Letter: Encourages students, parents to attend discussion on student loans

To the Editor:

High school seniors should have applied for their financial packages within the last several months, and colleges push the loans, along with grants, scholarships, and job offers.

They and their parents need to understand what they are getting themselves into when they have to start paying the money back in the July after they leave college with or without a degree or good-paying job.

I personally know a young lady who was dropped in January by a university after seven semesters because her gradepoint was 0.3 point below the required gradepoint for her field, and she had to get a job. She cannot return to finish for one year, but she has to start paying on her college loans of $20,000, July 1, 2015. [Read more…]

Letter: Lunch 4 Literacy thanks 2015 sponsors

To the Editor:

Each year in March a special group of generous company sponsors pool their resources and, along with individuals from our community, support the annual literacy program of the Altrusa International Club of Oak Ridge and Oak Ridge Breakfast Rotary Club. The Lunch 4 Literacy event raises between $15,000 and $20,000 routinely, which allows our community to support exceptional projects that promote literacy and ensure attention is given to the literacy needs that, without the generosity of our sponsors and individual contributors, could go unmet.

The lack of literacy skills is a serious problem within our communities. The reality is that often simple but effective programs can have a profound impact on individuals that enable them to realize their full potential in life. Without these very effective efforts made possible by grants from Lunch 4 Literacy, people in our communities, limited by a lack of basic skills, continue to fail in areas many of us take for granted. Until you have personally encountered illiteracy and its awful adverse impact, it is hard to fully appreciate the value of simply reading and understanding what is read. Through the continuing supportive efforts of our sponsoring companies we are making a difference in our communities! [Read more…]

Letter: Citizens Police Academy increased respect, appreciation for ORPD

To the Editor:

We graduated from the third Oak Ridge Citizens Police Academy on March 30. It was such an honor to be a part of this group. Both of us already had deep respect and appreciation for the men and women of the Oak Ridge Police Department, but what we learned in the Academy increased our respect and appreciation for them exponentially.

A few things we learned about the officers and their jobs were:

The many tools they use in their job: [Read more…]

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Guest column: 2015 OREA salary, benefits proposal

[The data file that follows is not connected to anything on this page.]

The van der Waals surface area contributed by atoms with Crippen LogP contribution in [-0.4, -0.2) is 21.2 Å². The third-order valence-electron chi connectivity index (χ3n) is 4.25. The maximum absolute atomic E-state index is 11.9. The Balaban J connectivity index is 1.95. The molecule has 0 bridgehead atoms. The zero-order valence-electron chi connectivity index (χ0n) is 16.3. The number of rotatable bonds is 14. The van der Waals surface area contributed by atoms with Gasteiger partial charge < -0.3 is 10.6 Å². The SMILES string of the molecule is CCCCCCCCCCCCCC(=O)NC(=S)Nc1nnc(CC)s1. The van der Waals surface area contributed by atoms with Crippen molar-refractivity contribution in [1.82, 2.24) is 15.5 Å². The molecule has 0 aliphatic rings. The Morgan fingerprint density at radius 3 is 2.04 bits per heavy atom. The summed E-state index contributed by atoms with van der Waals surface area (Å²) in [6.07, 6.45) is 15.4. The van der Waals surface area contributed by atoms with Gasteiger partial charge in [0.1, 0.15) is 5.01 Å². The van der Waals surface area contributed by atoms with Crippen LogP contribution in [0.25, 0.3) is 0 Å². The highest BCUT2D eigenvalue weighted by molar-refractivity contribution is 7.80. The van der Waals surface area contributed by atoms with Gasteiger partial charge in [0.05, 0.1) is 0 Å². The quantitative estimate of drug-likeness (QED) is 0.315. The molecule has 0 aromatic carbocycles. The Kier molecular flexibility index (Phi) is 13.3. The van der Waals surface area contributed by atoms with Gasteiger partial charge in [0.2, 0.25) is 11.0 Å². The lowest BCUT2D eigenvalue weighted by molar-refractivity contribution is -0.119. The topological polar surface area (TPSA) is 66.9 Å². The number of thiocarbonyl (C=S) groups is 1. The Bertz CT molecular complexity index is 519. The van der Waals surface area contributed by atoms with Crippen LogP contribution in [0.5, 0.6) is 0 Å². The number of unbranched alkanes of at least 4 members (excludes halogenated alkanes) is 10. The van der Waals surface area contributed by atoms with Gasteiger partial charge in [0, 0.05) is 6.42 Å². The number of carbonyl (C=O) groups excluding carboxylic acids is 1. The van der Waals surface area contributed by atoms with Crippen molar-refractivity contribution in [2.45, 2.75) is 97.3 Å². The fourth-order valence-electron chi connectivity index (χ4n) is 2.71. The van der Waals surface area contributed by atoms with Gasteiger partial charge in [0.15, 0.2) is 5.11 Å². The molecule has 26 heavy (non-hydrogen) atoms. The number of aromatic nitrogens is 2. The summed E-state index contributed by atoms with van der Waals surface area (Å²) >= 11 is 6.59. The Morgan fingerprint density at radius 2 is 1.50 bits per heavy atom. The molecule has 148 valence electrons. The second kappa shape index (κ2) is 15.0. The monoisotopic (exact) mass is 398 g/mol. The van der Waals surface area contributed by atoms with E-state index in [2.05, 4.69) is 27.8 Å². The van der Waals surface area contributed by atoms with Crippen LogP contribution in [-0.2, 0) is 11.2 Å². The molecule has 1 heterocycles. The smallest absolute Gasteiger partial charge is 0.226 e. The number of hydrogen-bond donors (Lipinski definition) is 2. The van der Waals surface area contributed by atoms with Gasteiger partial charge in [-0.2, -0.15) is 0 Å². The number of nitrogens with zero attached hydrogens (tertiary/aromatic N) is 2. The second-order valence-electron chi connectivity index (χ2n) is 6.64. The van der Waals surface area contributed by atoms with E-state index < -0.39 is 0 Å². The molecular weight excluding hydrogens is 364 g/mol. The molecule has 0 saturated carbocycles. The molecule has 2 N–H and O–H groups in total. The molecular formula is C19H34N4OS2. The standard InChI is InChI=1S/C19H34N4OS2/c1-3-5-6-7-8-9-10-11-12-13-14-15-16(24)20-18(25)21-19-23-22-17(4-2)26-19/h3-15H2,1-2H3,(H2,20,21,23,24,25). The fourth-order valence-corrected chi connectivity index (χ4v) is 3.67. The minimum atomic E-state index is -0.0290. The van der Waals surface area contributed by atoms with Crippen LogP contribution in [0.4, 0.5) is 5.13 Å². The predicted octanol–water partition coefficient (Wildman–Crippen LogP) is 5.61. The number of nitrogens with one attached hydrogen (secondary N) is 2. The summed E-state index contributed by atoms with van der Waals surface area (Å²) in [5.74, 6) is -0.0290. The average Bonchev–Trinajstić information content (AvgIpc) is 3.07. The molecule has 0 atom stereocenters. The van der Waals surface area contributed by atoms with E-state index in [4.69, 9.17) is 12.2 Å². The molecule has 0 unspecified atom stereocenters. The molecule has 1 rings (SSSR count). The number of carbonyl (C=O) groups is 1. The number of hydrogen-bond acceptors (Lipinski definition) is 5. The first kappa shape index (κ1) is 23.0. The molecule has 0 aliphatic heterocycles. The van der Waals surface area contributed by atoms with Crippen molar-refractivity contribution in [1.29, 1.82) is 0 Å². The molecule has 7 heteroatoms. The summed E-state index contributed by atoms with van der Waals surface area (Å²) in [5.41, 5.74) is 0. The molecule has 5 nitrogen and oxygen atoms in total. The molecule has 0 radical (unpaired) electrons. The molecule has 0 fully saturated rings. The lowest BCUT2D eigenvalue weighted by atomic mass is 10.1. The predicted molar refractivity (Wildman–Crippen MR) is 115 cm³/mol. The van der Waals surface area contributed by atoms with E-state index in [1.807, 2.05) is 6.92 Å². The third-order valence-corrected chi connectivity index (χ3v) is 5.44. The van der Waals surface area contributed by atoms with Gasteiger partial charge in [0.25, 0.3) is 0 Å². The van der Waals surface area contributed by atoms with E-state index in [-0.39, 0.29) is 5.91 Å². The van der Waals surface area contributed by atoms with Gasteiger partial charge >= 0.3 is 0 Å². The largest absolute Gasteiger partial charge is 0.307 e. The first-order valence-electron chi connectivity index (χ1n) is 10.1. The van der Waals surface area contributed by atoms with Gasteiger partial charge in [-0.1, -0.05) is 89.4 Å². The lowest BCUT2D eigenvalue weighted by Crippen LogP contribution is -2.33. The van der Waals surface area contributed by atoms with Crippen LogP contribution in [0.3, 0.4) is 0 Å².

Note: This is a copy of comments by Oak Ridge Education Association Co-President Steve Reddick during a March 30 meeting of the Oak Ridge Board of Education, when teachers and principals requested a 4 percent salary increase in the fiscal year that starts July 1.

2015 OREA Salary and Benefits Proposal

Good evening,

On behalf of the certified teaching staff of the Oak Ridge Schools, OREA is honored to present to you our FY ’16 salary and benefits proposal.

As in years past, we make this proposal with eyes wide open and without illusions: [Read more…]

Guest column: Increasing personalized learning in Oak Ridge Schools

By Oak Ridge Schools

We have all heard the phrase “going one-to-one,” but what is one-to-one all about? And why are Oak Ridge Schools interested in one-to-one?

The overall idea behind one-to-one is not about having specific devices; rather, it’s about providing personalized learning experiences to students aligned to the Seven Keys to College and Career Readiness in which students can collaborate, learn, reflect, and solve problems in ways that engage and motivate them. Highly effective teachers are essential in the development of personalized learning; they facilitate learning experiences both within their content area and spanning beyond the classroom and into the community. With personalized learning under the direction of highly effective teachers, student engagement increases, discipline problems decrease, attendance increases, and students become even more prepared for college and careers.

Most importantly, students who may not have access to technology due to financial or other considerations will have equal opportunities as their peers. [Read more…]

Guest column: Imperial religion has no place in the Kingdom of God

Preparing for the greatest day of the year, Easter, was a bit harder this year than last. On Thursday, the night we remember how Jesus was betrayed and handed over to both the religious and political empires of his day, I happened to read of the new bill that seeks to designate the Bible as the state book of Tennessee.

There are a ton of ways to scream “no” to this legislation, starting with the both the Tennessee Constitution and the United States Constitution. There is also the objection that the bill places the transcendental and eternal qualities of the Bible on the same footing as the lily (our state flower) or the raccoon (our state animal). Of course, then there’s just downright common sense: The laws I use to influence my neighbor’s religion (or lack of) can easily be the same laws by which my neighbor one day attempts to subjugate me.